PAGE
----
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E.J. Manuel learning to be 'smart' when he runs; Joe Montana closes Candlestick in style


E.J. Manuel, Teddy Bridgewater, Joe Montana

After a rookie year in which injuries limited his preparation for and participation in regular-season games, E.J. Manuel finds himself with a whole lot to prove.

And one of the biggest items on that list is the ability to stay healthy.

Manuel often put himself at risk with his tendency to run and expose himself to the sort of contact – such as on the play against the Cleveland Browns on Oct. 3 at FirstEnergy Stadium that resulted in a knee injury – that caused him to miss six games in 2013. He missed four games after the Bills' loss to the Browns.

"I think that's one thing I had to learn to be smart when I take off with the football," Manuel told the Bills' official website. "Instead of trying to get an extra three yards, either step out-of-bounds or slide. Those are all of the nuances I had to learn.

"Obviously, I didn't want to go down with an injury because I'm a competitive player. I go hard each and every time I step on the field. It just so happened that I had to come down with an injury. I moved past it. Thankfully, I am 100 percent healthy right now. I feel like I'm stronger than I was last year, so I'm looking forward to moving on."


The Indianapolis Colts are asking their fans to put on their meteorologist hats for a chance to collect some serious cash.

Beginning now through Aug. 7, fans can submit their guesses of the temperature at kickoff for all of the Colts' four preseason and 16 regular-season games. In addition, they can guess whether the retractable roof of Lucas Oil Stadium will be open for the team's home games.

Anyone who gets all of what amounts to 30 total guesses right will receive $500,000.

The contest is similar to one the St. Louis Rams ran earlier this year when they offered $100,000 to the fan who correctly predicted the team's 2014 schedule. No one got that right.


Some of the best-known players who wore the San Francisco 49ers' uniform helped close Candlestick Park, where they created so many classic moments in NFL history, with a recent flag football game.

Not surprisingly, the decisive score in a 45-40 victory against an All-Star team of former NFL players came via a pass from the legendary Joe Montana.

What was a surprise was that the receiver on the play was Eddie DeBartolo, Jr., the 49ers' former owner and native of Youngstown, Ohio, was on the receiving end of the throw.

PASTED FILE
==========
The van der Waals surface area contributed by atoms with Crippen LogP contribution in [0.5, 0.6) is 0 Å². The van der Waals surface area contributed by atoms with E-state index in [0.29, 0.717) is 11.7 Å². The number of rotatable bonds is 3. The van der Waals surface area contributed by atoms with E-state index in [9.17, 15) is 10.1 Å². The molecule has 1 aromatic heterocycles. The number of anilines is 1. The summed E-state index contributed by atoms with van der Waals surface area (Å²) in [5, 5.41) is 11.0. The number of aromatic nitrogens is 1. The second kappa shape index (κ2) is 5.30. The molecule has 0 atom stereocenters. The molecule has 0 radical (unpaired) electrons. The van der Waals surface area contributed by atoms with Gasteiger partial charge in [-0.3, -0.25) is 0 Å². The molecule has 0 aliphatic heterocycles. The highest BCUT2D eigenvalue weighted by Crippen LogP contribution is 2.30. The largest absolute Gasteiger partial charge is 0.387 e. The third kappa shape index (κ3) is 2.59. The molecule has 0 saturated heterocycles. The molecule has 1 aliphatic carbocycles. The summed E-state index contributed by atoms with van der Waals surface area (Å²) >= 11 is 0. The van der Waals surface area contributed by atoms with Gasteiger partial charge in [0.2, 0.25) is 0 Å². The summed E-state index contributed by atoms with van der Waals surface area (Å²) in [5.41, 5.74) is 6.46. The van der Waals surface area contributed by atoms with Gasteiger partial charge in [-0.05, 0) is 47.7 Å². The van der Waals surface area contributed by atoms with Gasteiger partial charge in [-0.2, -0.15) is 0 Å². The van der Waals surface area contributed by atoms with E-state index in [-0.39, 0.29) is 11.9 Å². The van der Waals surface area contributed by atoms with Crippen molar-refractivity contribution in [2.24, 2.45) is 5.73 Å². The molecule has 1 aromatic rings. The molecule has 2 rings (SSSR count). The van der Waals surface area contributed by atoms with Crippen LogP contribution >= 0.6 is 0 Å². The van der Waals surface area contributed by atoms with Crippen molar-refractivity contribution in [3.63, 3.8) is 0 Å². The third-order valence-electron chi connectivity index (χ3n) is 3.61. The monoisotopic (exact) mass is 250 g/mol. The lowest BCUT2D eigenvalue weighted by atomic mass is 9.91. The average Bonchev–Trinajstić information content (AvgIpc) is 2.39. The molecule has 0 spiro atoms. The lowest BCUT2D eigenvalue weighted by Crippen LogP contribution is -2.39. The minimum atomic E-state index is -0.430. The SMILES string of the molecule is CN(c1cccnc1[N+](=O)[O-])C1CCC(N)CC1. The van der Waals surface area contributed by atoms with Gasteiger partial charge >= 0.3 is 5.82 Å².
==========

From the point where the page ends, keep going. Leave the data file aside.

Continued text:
According to the San Jose Mercury News, DeBartolo didn't have a conventional playing role and actually sneaked onto the field to make the winning catch against an opponent whose quarterbacks included Dan Marino, Drew Bledsoe and Dave Krieg.

The 49ers begin playing in their new Santa Clara stadium this season. They will host Super Bowl 50 there in 2016.

"It was an honor being your owner," DeBartolo told the crowd, estimated between 25,000 and 30,000, on Candlestick's public-address system. "But it was an even bigger honor to be your friend."


The Minnesota Vikings continue their search for the quarterback stability they last had when Daunte Culpepper was their starter for five seasons between 1999 and 2005.

They hope to have found the answer with the selection of former Louisville standout Teddy Bridgewater in May's NFL Draft.

As far as Culpepper is concerned, they did exactly that.

"The Vikings got a gem in the draft (in) Teddy Bridgewater," he was quoted as saying in the St. Paul Pioneer Press. "I love (Matt) Cassel's game. Teddy's going to learn a lot from him. (Christian) Ponder, he has a lot of ability as well.

"But the future is Teddy. He's going to be the guy. It's just going to be a matter of him maturing."

Bridgewater has been on Culpepper's radar since his days as a high school star athlete. Culpepper also watched him in college, including an impressive performance (29-for-38 for 341 yards, two touchdowns and no interceptions) in a three-point Louisville loss to Central Florida, Culpepper's alma mater.

"In college, he played the game so effortlessly, he made the game look so easy," Culpepper said. "To do that, it takes skill."

This is the advice Culpepper said he offered Bridgewater: "Just keep doing what you're doing, man, just keep working. I could see it in you, you're a hard worker. Just play the game like you know how to play it, and take it all in. And love every second of it." >>Be sure to tune in Monday through Friday, 1 p.m. to 3 p.m. ET, for "Cleveland Browns Daily, Driven by Liberty Ford" on ESPN 850 WKNR or catch the live stream right here on We take your questions at 216-578-0850 and via Twitter @Browns_Daily.

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